CIA spies in Turkey secretly help armed gangs in Syria: Report
According to a New York Times report published on Thursday, some US and Arab intelligence officials say a group of “CIA officers are operating secretly in southern Turkey” and that the agents are helping the anti-Syria governments decide which gangs inside the Arab country will “receive arms to fight the Syrian government.”
“CIA officers are there and they are trying to make new sources and recruit people,” said one of the Arab officials, whose name was not mentioned in the report.
The arms include automatic rifles, rocket-propelled grenades, ammunition and antitank weapons, which are being transported “mostly across the Turkish border,” the report said.
Turkey, Saudi Arabia and Qatar pay for the transport of the weaponry into Syria, according to the US and Arab intelligence officials cited in the report.
The CIA spies have been in southern Turkey for the past several weeks and Washington is also considering providing the armed gangs with “satellite imagery and other detailed intelligence on Syrian troop locations and movements,” the report adds.
The Thursday New York Times report comes two days after the Syrian Foreign Ministry said in a statement that the government was trying to evacuate civilians from the western city of Homs.
“Contacts have been made with the leadership of the international monitors, in cooperation with the local Syrian authorities in the city of Homs, to bring out these Syrian citizens,” said the statement issued on June 19.
“But the efforts of the monitors were unsuccessful… because the armed terrorist groups obstructed their efforts.”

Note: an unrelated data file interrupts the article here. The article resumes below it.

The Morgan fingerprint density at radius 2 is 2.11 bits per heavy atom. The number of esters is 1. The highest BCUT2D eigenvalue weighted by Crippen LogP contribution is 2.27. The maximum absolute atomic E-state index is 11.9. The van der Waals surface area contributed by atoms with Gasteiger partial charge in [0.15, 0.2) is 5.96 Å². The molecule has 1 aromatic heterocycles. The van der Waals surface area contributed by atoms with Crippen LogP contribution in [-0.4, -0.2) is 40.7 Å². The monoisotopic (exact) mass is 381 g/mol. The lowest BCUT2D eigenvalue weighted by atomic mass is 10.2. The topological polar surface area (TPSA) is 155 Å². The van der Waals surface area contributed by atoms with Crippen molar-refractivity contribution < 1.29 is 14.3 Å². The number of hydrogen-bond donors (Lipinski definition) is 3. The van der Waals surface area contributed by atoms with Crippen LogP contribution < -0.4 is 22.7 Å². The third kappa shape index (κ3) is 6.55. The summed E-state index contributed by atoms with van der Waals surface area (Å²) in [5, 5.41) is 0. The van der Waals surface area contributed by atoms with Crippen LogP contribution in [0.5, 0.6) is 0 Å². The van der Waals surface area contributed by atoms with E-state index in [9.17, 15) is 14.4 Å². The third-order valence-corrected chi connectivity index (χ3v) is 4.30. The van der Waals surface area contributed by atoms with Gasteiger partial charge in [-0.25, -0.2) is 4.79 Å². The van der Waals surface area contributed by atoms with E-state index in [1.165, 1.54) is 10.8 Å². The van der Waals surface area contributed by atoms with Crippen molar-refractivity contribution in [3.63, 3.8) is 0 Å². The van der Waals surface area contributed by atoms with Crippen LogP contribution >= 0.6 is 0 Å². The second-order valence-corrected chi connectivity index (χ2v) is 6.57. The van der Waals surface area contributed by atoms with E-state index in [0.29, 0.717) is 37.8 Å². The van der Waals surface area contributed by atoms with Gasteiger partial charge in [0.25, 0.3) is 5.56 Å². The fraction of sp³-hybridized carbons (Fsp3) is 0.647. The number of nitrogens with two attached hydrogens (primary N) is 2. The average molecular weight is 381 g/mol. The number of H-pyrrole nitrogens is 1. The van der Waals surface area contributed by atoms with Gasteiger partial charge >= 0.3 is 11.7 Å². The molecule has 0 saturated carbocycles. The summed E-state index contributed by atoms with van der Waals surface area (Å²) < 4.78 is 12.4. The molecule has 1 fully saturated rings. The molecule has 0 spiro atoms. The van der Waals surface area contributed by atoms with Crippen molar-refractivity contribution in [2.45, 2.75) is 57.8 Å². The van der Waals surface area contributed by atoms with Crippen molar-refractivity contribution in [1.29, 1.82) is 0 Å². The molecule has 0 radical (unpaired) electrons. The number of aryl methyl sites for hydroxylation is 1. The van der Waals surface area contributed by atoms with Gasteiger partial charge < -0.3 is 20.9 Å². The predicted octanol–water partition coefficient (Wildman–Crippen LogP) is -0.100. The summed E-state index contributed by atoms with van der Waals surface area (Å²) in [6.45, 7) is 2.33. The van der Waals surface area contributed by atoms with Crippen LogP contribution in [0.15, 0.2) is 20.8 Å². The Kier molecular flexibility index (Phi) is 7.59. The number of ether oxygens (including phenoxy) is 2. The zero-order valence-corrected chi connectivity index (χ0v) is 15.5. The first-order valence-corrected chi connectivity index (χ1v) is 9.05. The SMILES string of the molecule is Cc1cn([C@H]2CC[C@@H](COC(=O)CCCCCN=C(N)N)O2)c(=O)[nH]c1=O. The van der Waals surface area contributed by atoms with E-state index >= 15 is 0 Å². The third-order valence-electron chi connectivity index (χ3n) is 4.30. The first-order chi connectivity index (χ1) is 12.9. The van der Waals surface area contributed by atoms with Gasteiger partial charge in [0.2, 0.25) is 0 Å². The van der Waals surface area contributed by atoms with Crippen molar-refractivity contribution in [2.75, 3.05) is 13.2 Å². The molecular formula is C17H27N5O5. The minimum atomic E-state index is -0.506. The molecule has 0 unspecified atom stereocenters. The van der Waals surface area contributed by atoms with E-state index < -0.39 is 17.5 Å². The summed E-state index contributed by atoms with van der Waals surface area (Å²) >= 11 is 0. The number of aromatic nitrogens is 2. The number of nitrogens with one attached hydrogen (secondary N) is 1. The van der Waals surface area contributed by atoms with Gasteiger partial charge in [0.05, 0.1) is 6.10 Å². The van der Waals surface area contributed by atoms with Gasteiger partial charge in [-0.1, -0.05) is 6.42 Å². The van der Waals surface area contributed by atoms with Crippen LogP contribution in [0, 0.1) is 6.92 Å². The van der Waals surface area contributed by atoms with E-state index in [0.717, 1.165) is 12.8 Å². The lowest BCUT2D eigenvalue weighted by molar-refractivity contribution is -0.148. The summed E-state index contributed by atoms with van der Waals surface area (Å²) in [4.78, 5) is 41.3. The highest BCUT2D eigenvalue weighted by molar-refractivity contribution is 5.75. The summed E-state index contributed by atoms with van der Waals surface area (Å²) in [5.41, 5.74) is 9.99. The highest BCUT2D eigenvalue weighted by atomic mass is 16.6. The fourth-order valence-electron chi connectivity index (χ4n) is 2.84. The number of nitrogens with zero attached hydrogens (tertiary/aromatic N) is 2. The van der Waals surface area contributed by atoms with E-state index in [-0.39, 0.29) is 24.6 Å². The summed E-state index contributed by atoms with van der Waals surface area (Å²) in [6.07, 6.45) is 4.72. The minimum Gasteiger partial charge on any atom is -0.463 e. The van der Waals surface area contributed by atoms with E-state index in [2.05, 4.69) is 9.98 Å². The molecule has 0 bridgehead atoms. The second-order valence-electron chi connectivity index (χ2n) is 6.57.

Meanwhile, the Syrian ambassador to the UN, Bashar Ja’afari, told reporters in New York on June 19 that armed groups in Syria were violating the peace plan brokered by the UN-Arab League envoy, Kofi Annan, and that the “only way to push forward is to guarantee the success of the six-point plan.”
In addition, the head of the UN observer mission in Syria, Major General Robert Mood, said in a briefing to the UN Security Council on June 19 that the UN monitors were “morally obliged” to stay in Syria despite a recent decision to suspend the activities of the team.
On June 16, Mood said the UN monitoring team was “suspending its activities” in Syria due to an “intensification of armed violence.”
Over the past weeks, the anti-Syria Western governments have been calling for the overthrow of Syrian President Bashar al-Assad.
However, Russian President Vladimir Putin said on June 20, “No one is entitled to decide for other nations who should be in power and who should not.”
“A change of power, if it occurs — and it could only occur by constitutional means — should result in peace and stop the bloodshed,” the Russian president said.
He made the remarks in a press conference in Los Cabos, Mexico, after the G20 summit.